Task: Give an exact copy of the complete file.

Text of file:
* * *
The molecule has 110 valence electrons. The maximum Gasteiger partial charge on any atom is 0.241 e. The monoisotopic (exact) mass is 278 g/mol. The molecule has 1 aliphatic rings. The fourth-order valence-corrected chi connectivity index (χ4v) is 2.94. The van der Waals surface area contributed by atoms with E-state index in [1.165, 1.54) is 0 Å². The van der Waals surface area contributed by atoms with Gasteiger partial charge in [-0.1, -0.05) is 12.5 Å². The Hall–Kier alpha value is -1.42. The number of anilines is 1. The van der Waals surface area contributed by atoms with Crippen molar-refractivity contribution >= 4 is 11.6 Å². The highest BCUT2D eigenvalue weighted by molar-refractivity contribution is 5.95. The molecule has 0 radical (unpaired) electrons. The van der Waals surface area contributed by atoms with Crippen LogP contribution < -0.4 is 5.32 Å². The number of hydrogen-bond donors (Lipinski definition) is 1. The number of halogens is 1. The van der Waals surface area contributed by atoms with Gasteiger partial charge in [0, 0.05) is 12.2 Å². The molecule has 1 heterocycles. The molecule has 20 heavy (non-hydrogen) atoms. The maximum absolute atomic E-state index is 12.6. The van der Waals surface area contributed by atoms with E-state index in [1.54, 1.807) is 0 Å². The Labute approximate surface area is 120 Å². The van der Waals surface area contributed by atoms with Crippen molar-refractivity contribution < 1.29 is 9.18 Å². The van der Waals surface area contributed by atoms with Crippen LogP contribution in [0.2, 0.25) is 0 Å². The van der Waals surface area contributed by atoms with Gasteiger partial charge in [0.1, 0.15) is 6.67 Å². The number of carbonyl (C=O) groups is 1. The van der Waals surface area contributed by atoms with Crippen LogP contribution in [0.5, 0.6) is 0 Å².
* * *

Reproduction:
The molecule has 110 valence electrons. The maximum Gasteiger partial charge on any atom is 0.241 e. The monoisotopic (exact) mass is 278 g/mol. The molecule has 1 aliphatic rings. The fourth-order valence-corrected chi connectivity index (χ4v) is 2.94. The van der Waals surface area contributed by atoms with E-state index in [1.165, 1.54) is 0 Å². The van der Waals surface area contributed by atoms with Gasteiger partial charge in [-0.1, -0.05) is 12.5 Å². The Hall–Kier alpha value is -1.42. The number of anilines is 1. The van der Waals surface area contributed by atoms with Crippen molar-refractivity contribution >= 4 is 11.6 Å². The highest BCUT2D eigenvalue weighted by molar-refractivity contribution is 5.95. The molecule has 0 radical (unpaired) electrons. The van der Waals surface area contributed by atoms with Crippen LogP contribution < -0.4 is 5.32 Å². The number of hydrogen-bond donors (Lipinski definition) is 1. The number of halogens is 1. The van der Waals surface area contributed by atoms with Gasteiger partial charge in [0, 0.05) is 12.2 Å². The molecule has 1 heterocycles. The molecule has 20 heavy (non-hydrogen) atoms. The maximum absolute atomic E-state index is 12.6. The van der Waals surface area contributed by atoms with E-state index in [1.54, 1.807) is 0 Å². The Labute approximate surface area is 120 Å². The van der Waals surface area contributed by atoms with Crippen molar-refractivity contribution < 1.29 is 9.18 Å². The van der Waals surface area contributed by atoms with Crippen LogP contribution in [0.2, 0.25) is 0 Å². The van der Waals surface area contributed by atoms with Gasteiger partial charge in [0.1, 0.15) is 6.67 Å². The number of carbonyl (C=O) groups is 1. The van der Waals surface area contributed by atoms with Crippen LogP contribution in [0.5, 0.6) is 0 Å².